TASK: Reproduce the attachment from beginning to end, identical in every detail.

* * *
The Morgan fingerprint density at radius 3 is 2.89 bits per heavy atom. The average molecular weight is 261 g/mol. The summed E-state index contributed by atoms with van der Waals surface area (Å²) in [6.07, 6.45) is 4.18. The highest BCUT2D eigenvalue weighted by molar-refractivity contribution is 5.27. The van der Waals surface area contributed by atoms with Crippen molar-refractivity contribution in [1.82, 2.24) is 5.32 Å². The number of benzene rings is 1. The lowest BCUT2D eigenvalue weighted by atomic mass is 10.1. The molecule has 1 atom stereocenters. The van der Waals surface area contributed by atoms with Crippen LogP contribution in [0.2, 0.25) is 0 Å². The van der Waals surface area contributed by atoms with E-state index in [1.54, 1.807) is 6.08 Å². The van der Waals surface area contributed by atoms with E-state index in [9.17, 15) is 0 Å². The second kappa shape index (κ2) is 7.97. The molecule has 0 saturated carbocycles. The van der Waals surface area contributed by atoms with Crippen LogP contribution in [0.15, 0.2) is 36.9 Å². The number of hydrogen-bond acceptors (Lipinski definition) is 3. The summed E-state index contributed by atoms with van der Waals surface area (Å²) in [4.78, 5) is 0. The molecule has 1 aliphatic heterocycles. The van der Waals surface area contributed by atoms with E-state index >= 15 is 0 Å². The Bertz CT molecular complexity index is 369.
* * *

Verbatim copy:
The Morgan fingerprint density at radius 3 is 2.89 bits per heavy atom. The average molecular weight is 261 g/mol. The summed E-state index contributed by atoms with van der Waals surface area (Å²) in [6.07, 6.45) is 4.18. The highest BCUT2D eigenvalue weighted by molar-refractivity contribution is 5.27. The van der Waals surface area contributed by atoms with Crippen molar-refractivity contribution in [1.82, 2.24) is 5.32 Å². The number of benzene rings is 1. The lowest BCUT2D eigenvalue weighted by atomic mass is 10.1. The molecule has 1 atom stereocenters. The van der Waals surface area contributed by atoms with Crippen LogP contribution in [0.2, 0.25) is 0 Å². The van der Waals surface area contributed by atoms with E-state index in [1.54, 1.807) is 6.08 Å². The van der Waals surface area contributed by atoms with E-state index in [9.17, 15) is 0 Å². The second kappa shape index (κ2) is 7.97. The molecule has 0 saturated carbocycles. The van der Waals surface area contributed by atoms with Crippen LogP contribution in [0.15, 0.2) is 36.9 Å². The number of hydrogen-bond acceptors (Lipinski definition) is 3. The summed E-state index contributed by atoms with van der Waals surface area (Å²) in [4.78, 5) is 0. The molecule has 1 aliphatic heterocycles. The van der Waals surface area contributed by atoms with E-state index >= 15 is 0 Å². The Bertz CT molecular complexity index is 369.